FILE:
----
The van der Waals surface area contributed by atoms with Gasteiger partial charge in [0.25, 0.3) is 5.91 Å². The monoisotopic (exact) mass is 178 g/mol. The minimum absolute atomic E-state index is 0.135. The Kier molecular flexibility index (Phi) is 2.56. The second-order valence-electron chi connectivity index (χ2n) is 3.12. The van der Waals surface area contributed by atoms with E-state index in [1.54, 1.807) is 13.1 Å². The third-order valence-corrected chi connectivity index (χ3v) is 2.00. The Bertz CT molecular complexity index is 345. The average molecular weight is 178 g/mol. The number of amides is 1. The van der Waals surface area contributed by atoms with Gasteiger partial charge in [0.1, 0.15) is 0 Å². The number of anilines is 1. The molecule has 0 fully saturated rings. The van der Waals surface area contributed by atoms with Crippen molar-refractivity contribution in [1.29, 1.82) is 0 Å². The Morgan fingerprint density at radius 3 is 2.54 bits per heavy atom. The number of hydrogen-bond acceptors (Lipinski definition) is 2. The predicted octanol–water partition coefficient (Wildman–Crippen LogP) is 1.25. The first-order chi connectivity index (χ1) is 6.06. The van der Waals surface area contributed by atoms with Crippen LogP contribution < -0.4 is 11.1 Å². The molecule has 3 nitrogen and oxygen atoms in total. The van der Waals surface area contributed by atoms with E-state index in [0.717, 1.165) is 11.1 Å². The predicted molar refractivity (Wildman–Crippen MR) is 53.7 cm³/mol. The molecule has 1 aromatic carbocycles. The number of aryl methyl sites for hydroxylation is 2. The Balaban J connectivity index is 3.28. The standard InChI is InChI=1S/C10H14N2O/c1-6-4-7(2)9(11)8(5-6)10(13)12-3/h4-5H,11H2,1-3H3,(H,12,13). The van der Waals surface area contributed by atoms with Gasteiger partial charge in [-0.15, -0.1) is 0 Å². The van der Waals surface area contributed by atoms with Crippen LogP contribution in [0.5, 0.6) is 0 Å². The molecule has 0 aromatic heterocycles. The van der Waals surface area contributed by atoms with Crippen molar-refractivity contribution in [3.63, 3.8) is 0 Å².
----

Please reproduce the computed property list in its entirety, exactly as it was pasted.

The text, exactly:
The van der Waals surface area contributed by atoms with Gasteiger partial charge in [0.25, 0.3) is 5.91 Å². The monoisotopic (exact) mass is 178 g/mol. The minimum absolute atomic E-state index is 0.135. The Kier molecular flexibility index (Phi) is 2.56. The second-order valence-electron chi connectivity index (χ2n) is 3.12. The van der Waals surface area contributed by atoms with E-state index in [1.54, 1.807) is 13.1 Å². The third-order valence-corrected chi connectivity index (χ3v) is 2.00. The Bertz CT molecular complexity index is 345. The average molecular weight is 178 g/mol. The number of amides is 1. The van der Waals surface area contributed by atoms with Gasteiger partial charge in [0.1, 0.15) is 0 Å². The number of anilines is 1. The molecule has 0 fully saturated rings. The van der Waals surface area contributed by atoms with Crippen molar-refractivity contribution in [1.29, 1.82) is 0 Å². The Morgan fingerprint density at radius 3 is 2.54 bits per heavy atom. The number of hydrogen-bond acceptors (Lipinski definition) is 2. The predicted octanol–water partition coefficient (Wildman–Crippen LogP) is 1.25. The first-order chi connectivity index (χ1) is 6.06. The van der Waals surface area contributed by atoms with Crippen LogP contribution < -0.4 is 11.1 Å². The molecule has 3 nitrogen and oxygen atoms in total. The van der Waals surface area contributed by atoms with E-state index in [0.717, 1.165) is 11.1 Å². The predicted molar refractivity (Wildman–Crippen MR) is 53.7 cm³/mol. The molecule has 1 aromatic carbocycles. The number of aryl methyl sites for hydroxylation is 2. The Balaban J connectivity index is 3.28. The standard InChI is InChI=1S/C10H14N2O/c1-6-4-7(2)9(11)8(5-6)10(13)12-3/h4-5H,11H2,1-3H3,(H,12,13). The van der Waals surface area contributed by atoms with Gasteiger partial charge in [-0.15, -0.1) is 0 Å². The van der Waals surface area contributed by atoms with Crippen LogP contribution in [0.5, 0.6) is 0 Å². The molecule has 0 aromatic heterocycles. The van der Waals surface area contributed by atoms with Crippen molar-refractivity contribution in [3.63, 3.8) is 0 Å².